The District of Columbia is not as prepared as it could be in the event of an infectious disease outbreak.
That’s the conclusion of the eighth annual report by the Trust For America’s Health released Tuesday, entitled “Ready or Not? Protecting the Public from Diseases, Disasters and Bio terrorism.” The report ranks 25 states and Washington, D.C., on their preparedness for public health emergencies.
Washington scored a seven out of 10. That score was better than 11 states and
tied with seven others. Last year, D.C. got an eight out of 10.
Maryland and Virginia fared better, scoring nine out of 10 this year.
The scores are the highest ever, according to the report, but it found that key gains achieved since the Sept. 11, 2001, terror attacks are in real jeopardy right now due to severe budget cuts by federal, state and local governments.
"There is an emergency for emergency health preparedness in the United States," said Jeff Levi, PhD, Executive Director of TFAH. "This year, the Great Recession is taking its toll on emergency health preparedness. Unfortunately, the recent and continued budget cuts will exacerbate the vulnerable areas in U.S. crisis response capabilities and have the potential to reverse the progress we have made over the last decade.”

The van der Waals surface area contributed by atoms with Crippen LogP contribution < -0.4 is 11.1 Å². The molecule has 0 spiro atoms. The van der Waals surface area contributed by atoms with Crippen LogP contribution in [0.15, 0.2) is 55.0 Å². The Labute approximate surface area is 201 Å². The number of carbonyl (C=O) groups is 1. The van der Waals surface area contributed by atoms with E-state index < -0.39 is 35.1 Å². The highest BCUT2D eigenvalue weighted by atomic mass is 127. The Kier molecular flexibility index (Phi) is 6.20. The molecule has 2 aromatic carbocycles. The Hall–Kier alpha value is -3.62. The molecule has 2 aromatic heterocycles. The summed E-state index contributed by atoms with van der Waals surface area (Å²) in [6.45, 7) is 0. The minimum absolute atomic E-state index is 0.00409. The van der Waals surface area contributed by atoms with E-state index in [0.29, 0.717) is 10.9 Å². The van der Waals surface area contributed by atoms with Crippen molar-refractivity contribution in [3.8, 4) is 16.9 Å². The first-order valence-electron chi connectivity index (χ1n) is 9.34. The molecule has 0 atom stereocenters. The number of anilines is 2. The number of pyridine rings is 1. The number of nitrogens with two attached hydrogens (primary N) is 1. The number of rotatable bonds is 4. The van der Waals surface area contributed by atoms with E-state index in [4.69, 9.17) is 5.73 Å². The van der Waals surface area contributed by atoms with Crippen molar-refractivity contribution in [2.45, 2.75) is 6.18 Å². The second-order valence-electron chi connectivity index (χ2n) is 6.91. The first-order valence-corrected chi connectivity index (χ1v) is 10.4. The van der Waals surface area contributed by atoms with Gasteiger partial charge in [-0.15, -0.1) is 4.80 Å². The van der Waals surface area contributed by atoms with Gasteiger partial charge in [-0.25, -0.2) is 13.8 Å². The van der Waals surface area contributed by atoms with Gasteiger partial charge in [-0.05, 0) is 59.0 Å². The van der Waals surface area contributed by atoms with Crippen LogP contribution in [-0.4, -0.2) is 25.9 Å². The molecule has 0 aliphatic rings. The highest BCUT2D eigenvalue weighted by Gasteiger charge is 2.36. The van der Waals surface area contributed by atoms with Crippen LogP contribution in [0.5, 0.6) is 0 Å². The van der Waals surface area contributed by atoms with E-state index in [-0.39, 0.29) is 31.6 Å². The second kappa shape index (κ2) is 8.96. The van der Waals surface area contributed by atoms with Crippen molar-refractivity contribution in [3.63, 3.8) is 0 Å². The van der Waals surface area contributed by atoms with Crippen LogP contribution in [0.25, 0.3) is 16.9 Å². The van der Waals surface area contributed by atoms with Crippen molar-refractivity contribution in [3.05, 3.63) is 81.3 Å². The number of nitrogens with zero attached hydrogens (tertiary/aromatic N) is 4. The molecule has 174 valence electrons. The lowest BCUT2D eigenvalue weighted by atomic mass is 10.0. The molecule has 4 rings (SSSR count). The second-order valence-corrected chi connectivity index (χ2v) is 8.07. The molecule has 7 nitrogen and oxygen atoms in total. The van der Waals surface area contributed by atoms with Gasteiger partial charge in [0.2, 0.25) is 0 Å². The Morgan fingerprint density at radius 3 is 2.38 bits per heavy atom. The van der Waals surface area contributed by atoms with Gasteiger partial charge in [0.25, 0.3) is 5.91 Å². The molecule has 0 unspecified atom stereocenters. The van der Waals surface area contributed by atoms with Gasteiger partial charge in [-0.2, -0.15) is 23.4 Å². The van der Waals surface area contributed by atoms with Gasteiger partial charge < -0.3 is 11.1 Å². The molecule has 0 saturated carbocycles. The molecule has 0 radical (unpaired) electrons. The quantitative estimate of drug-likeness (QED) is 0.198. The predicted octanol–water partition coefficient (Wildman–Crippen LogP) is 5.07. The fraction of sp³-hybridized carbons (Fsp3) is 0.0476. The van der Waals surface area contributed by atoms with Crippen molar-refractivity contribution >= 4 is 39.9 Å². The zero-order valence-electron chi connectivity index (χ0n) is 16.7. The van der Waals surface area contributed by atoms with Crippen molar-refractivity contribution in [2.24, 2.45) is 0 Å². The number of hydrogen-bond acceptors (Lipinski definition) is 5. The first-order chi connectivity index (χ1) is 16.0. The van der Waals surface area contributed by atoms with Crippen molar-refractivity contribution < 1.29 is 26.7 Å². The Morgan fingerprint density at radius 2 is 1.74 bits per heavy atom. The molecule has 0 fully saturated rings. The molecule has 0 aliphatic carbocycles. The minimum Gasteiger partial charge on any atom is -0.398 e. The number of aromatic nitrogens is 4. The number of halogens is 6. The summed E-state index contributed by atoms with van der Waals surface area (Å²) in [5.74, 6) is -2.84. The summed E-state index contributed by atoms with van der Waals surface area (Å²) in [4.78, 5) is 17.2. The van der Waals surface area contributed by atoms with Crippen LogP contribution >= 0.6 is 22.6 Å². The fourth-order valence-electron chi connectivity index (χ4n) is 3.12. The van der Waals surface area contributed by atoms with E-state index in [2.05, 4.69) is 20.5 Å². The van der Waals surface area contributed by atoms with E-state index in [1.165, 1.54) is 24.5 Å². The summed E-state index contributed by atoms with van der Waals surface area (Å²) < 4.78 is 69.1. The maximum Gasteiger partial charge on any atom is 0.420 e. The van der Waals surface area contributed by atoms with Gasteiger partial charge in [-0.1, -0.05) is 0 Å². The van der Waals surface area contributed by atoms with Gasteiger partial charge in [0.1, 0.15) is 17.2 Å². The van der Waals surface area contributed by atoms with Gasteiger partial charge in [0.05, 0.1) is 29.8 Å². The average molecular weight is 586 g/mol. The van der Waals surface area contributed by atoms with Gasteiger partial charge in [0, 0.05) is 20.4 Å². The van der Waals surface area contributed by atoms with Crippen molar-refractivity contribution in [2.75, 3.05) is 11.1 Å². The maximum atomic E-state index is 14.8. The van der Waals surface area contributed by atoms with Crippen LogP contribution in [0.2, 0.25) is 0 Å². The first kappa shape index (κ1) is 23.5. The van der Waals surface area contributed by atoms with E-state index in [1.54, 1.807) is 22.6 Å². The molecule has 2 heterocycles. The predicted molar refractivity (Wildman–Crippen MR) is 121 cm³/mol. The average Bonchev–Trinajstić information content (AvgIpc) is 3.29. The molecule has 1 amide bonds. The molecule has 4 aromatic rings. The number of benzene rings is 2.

Thirty-three states and Washington, D.C., cut public health funding in the past two years.
Here are some other key findings from “Ready or Not?”:
- Seven states cannot currently share data electronically with health care providers;
- 10 states do not have an electronic syndromic surveillance system that can report and exchange information to rapidly detect disease outbreaks;
- Half of states do not mandate all licensed child care facilities have a multi-hazard written evacuation and relocation plan;
- Only four states report not having enough staffing capacity to work five, 12-hour days for six to eight weeks in response to an infectious disease outbreak, such as novel influenza A H1N1; and
- Only one state decreased their Laboratory Response Network for Chemical Threats (LRN-C) chemical capability from Aug. 10, 2009, to Aug. 9, 2010.
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